Glaucoma is an eye disease where the optic nerve is damaged as a result of pressure building up in the eye over a period of time. Often called the “sneak thief of sight,” this eye condition has no early signs or symptoms until damage has already occurred.
This makes it vital to having a regular comprehensive eye exam so your local eye doctor can test the pressure of the eye to make sure there are no issues. This is especially true if you have a family history of this eye condition as glaucoma is typically an inherited eye disease.
The optic nerve is responsible for transmitting what your eyes see and other information to your brain. Thus, when there is damage to the optic nerve via glaucoma, there is a loss of peripheral vision, also known as tunnel vision. Untreated, glaucoma can lead to total blindness.
Glaucoma is the generalized name for a group of eye diseases that damage the optic nerve of the eye, preventing the eye from sending accurate visual information to the brain.
Glaucoma tests are designed to test your eyes for one of the key symptoms of the disease—increased eye pressure—however only a comprehensive eye exam can reveal whether or not you have glaucoma.
Increased pressure inside the eye is often a key indicator of glaucoma, though not exclusively so.
Eye doctors can use a number of tests for eye pressure, but will, by default, check for signs of glaucoma as part of a detailed examination of the retina—the light-sensitive area at the back of the eye responsible for processing images.
A glaucoma test is usually part of a routine eye exam. Both types of glaucoma tests measure the internal pressure of the eye.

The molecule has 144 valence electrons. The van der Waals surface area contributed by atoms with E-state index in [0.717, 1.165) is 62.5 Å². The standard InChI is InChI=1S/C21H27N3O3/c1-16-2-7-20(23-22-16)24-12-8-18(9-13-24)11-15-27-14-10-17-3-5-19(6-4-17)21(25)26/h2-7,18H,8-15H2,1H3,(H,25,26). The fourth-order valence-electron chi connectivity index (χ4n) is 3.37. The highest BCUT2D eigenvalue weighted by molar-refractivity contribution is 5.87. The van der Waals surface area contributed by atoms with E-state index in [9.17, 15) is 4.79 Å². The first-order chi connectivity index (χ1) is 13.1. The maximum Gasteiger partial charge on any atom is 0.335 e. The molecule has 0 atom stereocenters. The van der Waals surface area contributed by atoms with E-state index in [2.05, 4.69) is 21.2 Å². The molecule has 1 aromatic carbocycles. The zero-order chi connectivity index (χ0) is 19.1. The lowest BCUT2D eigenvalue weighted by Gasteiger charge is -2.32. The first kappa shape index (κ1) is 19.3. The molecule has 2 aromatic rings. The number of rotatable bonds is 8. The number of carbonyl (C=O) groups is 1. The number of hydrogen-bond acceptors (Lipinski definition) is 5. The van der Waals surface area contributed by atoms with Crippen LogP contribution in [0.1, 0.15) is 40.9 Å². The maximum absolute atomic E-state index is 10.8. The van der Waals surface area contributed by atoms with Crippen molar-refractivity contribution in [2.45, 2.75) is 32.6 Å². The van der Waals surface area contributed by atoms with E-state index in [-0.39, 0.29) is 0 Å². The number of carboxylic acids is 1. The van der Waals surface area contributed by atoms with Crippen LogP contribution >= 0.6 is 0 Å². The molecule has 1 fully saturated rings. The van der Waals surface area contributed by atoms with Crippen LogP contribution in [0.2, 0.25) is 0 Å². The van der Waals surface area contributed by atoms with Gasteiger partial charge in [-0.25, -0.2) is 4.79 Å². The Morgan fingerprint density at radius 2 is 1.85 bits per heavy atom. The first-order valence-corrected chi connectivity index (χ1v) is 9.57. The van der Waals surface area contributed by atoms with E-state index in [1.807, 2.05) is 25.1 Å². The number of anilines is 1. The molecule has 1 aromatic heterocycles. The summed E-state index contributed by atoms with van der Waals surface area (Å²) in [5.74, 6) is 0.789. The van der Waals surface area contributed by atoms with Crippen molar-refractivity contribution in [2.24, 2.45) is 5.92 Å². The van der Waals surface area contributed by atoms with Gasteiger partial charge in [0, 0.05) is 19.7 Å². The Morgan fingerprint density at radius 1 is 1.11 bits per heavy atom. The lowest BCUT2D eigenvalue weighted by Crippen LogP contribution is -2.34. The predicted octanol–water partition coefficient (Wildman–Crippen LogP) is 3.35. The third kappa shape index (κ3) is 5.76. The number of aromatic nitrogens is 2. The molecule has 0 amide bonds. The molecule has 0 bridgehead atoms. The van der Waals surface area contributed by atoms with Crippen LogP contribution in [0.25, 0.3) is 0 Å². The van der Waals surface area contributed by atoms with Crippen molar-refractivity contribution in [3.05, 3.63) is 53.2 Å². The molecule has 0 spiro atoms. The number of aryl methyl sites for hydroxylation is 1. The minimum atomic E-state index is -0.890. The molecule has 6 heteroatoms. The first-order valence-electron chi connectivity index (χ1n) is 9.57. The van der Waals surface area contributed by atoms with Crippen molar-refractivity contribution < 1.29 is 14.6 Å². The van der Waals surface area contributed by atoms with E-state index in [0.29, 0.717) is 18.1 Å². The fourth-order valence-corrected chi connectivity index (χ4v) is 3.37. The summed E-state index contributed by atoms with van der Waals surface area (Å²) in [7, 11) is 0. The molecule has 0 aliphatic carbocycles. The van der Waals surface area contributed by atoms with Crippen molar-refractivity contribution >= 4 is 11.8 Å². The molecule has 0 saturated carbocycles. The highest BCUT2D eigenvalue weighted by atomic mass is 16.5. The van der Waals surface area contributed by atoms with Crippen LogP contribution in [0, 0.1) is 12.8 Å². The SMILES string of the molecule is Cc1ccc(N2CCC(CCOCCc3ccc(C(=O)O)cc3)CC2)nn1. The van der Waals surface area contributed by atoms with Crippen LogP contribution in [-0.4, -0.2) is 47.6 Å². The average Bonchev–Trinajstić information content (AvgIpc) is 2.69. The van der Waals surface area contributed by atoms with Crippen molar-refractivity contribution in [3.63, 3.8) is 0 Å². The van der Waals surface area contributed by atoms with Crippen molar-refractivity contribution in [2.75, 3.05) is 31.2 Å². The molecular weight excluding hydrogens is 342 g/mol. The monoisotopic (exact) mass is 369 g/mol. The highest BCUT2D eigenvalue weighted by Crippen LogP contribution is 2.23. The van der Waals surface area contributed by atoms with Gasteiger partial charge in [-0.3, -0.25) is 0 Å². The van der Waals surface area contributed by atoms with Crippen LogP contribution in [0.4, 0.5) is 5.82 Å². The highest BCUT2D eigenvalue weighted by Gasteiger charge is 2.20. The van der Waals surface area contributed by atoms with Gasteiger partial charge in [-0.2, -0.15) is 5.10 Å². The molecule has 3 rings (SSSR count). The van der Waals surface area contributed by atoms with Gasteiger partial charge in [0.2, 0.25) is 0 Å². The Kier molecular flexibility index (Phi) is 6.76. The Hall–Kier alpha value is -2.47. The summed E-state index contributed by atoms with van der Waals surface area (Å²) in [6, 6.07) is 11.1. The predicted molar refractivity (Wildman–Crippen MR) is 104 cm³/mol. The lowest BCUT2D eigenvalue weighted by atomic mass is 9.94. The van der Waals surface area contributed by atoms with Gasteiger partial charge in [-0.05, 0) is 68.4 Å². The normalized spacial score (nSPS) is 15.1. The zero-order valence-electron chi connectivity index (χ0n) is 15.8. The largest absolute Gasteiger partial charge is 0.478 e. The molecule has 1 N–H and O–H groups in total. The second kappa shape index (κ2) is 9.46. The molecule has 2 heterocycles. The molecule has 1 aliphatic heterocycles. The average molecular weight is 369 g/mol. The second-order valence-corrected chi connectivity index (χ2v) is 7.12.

One glaucoma test involves measuring what happens when a puff of air is blown across the surface of the eye. (A puff test) Another test uses a special device (in conjunction with eye-numbing drops) to “touch” the surface of the eye to measure eye pressure.
While increased eye pressure is a key indicator of the disease, it does not necessarily mean you have a glaucoma diagnosis. In fact, the only way to detect glaucoma is to have a detailed, comprehensive eye exam that often includes dilation of the pupils.
So “true” glaucoma testing actually involves examining the retina and optic nerve at the back of the eye for signs of the disease.
Depending on the severity of the disease, treatment for glaucoma can involve the use of medications, conventional (bladed) surgery, laser surgery or a combination of these treatments. Medicated eye drops aimed at lowering IOP usually are tried first to control glaucoma.
Because glaucoma is often painless, people may become careless about the strict use of eye drops that can control eye pressure and help prevent permanent eye damage. In fact, non-compliance with a program of prescribed glaucoma medication is a major reason for blindness resulting from glaucoma.
If you find that the eye drops you are using for glaucoma are uncomfortable or inconvenient, never discontinue them without first consulting your eye doctor about a possible alternative therapy.
All glaucoma surgery procedures (whether laser or non-laser) are designed to accomplish one of two basic results: decrease the production of intraocular fluid or increase the outflow (drainage) of this same fluid.
Occasionally, a procedure will accomplish both. Currently, the goal of glaucoma surgery and other glaucoma therapy is to reduce or stabilize intraocular pressure (IOP). When this goal is accomplished, damage to ocular structures – especially the optic nerve – may be prevented.
If you are over the age of 40 and if you have a family history of glaucoma.
GRF recommends that African-Americans get a thorough check for glaucoma every one to two years after age 35.
Talk to family members about glaucoma. If family members have glaucoma, then your glaucoma risk is increased.
If you have diabetes or high blood pressure.
Hispanic Americans in older age groups are also at greater risk for glaucoma.
Steroid Users – adults who require approximately 14 to 35 puffs of steroid inhaler to control asthma have an increased incidence of glaucoma.
Eye Injury – Injury to the eye may cause secondary open-angle glaucoma. This type of glaucoma can occur immediately after the injury or years later.
Special thanks to the EyeGlass Guide for informational material that aided in the creation of this website. Visit the EyeGlass Guide today!